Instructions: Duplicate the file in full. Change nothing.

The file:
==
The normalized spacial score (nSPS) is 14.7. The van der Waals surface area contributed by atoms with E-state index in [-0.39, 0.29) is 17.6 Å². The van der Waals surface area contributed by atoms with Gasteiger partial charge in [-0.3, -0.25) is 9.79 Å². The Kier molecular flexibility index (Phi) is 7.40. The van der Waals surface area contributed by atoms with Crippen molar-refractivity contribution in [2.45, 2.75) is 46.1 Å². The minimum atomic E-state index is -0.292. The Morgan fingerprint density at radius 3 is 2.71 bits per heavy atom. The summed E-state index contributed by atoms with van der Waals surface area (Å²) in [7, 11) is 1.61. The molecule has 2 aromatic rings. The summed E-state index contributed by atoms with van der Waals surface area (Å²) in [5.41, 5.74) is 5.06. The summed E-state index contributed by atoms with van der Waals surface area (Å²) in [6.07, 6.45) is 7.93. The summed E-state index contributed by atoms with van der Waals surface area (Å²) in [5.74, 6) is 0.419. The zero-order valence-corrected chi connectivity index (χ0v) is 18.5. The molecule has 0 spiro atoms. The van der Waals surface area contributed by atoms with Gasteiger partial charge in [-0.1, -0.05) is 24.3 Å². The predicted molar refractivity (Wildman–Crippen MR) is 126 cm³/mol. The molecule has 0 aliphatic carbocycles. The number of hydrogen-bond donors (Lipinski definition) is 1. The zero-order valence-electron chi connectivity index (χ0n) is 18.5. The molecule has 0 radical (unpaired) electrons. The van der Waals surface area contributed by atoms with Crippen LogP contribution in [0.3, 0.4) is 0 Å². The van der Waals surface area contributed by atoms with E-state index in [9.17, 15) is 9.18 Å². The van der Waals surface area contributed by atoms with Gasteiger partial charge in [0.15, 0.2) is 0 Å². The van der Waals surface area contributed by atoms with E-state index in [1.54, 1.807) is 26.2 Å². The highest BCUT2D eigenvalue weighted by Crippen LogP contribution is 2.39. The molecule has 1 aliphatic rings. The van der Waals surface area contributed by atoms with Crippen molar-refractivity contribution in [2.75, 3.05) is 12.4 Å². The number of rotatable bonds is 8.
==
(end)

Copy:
The normalized spacial score (nSPS) is 14.7. The van der Waals surface area contributed by atoms with E-state index in [-0.39, 0.29) is 17.6 Å². The van der Waals surface area contributed by atoms with Gasteiger partial charge in [-0.3, -0.25) is 9.79 Å². The Kier molecular flexibility index (Phi) is 7.40. The van der Waals surface area contributed by atoms with Crippen molar-refractivity contribution in [2.45, 2.75) is 46.1 Å². The minimum atomic E-state index is -0.292. The Morgan fingerprint density at radius 3 is 2.71 bits per heavy atom. The summed E-state index contributed by atoms with van der Waals surface area (Å²) in [7, 11) is 1.61. The molecule has 2 aromatic rings. The summed E-state index contributed by atoms with van der Waals surface area (Å²) in [5.41, 5.74) is 5.06. The summed E-state index contributed by atoms with van der Waals surface area (Å²) in [6.07, 6.45) is 7.93. The summed E-state index contributed by atoms with van der Waals surface area (Å²) in [5.74, 6) is 0.419. The zero-order valence-corrected chi connectivity index (χ0v) is 18.5. The molecule has 0 spiro atoms. The van der Waals surface area contributed by atoms with Gasteiger partial charge in [-0.1, -0.05) is 24.3 Å². The predicted molar refractivity (Wildman–Crippen MR) is 126 cm³/mol. The molecule has 0 aliphatic carbocycles. The number of hydrogen-bond donors (Lipinski definition) is 1. The zero-order valence-electron chi connectivity index (χ0n) is 18.5. The molecule has 0 radical (unpaired) electrons. The van der Waals surface area contributed by atoms with Crippen LogP contribution in [0.3, 0.4) is 0 Å². The van der Waals surface area contributed by atoms with E-state index in [9.17, 15) is 9.18 Å². The van der Waals surface area contributed by atoms with Gasteiger partial charge in [0.15, 0.2) is 0 Å². The van der Waals surface area contributed by atoms with E-state index in [1.54, 1.807) is 26.2 Å². The highest BCUT2D eigenvalue weighted by Crippen LogP contribution is 2.39. The molecule has 1 aliphatic rings. The van der Waals surface area contributed by atoms with Crippen molar-refractivity contribution in [2.75, 3.05) is 12.4 Å². The number of rotatable bonds is 8.